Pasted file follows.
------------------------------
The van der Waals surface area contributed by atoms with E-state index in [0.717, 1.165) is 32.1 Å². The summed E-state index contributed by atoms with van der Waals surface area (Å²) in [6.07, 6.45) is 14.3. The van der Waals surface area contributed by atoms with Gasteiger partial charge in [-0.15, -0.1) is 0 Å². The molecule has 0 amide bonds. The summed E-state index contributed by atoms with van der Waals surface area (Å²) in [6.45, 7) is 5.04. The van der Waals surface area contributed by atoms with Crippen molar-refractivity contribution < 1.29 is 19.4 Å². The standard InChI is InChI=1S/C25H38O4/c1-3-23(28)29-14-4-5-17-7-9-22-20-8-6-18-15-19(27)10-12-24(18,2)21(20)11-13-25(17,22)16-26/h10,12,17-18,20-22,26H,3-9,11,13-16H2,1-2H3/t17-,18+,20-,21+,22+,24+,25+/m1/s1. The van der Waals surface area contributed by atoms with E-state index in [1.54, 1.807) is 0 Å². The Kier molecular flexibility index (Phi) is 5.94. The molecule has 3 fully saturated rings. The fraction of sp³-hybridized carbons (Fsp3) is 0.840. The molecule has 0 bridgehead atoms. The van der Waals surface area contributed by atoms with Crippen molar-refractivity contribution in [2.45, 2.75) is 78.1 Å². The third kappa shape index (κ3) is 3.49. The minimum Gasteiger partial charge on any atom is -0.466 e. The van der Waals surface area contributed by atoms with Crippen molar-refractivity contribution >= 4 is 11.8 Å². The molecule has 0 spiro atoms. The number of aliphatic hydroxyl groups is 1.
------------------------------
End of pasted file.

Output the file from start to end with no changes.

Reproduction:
The van der Waals surface area contributed by atoms with E-state index in [0.717, 1.165) is 32.1 Å². The summed E-state index contributed by atoms with van der Waals surface area (Å²) in [6.07, 6.45) is 14.3. The van der Waals surface area contributed by atoms with Gasteiger partial charge in [-0.15, -0.1) is 0 Å². The molecule has 0 amide bonds. The summed E-state index contributed by atoms with van der Waals surface area (Å²) in [6.45, 7) is 5.04. The van der Waals surface area contributed by atoms with Crippen molar-refractivity contribution < 1.29 is 19.4 Å². The standard InChI is InChI=1S/C25H38O4/c1-3-23(28)29-14-4-5-17-7-9-22-20-8-6-18-15-19(27)10-12-24(18,2)21(20)11-13-25(17,22)16-26/h10,12,17-18,20-22,26H,3-9,11,13-16H2,1-2H3/t17-,18+,20-,21+,22+,24+,25+/m1/s1. The van der Waals surface area contributed by atoms with E-state index in [1.54, 1.807) is 0 Å². The Kier molecular flexibility index (Phi) is 5.94. The molecule has 3 fully saturated rings. The fraction of sp³-hybridized carbons (Fsp3) is 0.840. The molecule has 0 bridgehead atoms. The van der Waals surface area contributed by atoms with Crippen molar-refractivity contribution in [2.45, 2.75) is 78.1 Å². The third kappa shape index (κ3) is 3.49. The minimum Gasteiger partial charge on any atom is -0.466 e. The van der Waals surface area contributed by atoms with Crippen molar-refractivity contribution >= 4 is 11.8 Å². The molecule has 0 spiro atoms. The number of aliphatic hydroxyl groups is 1.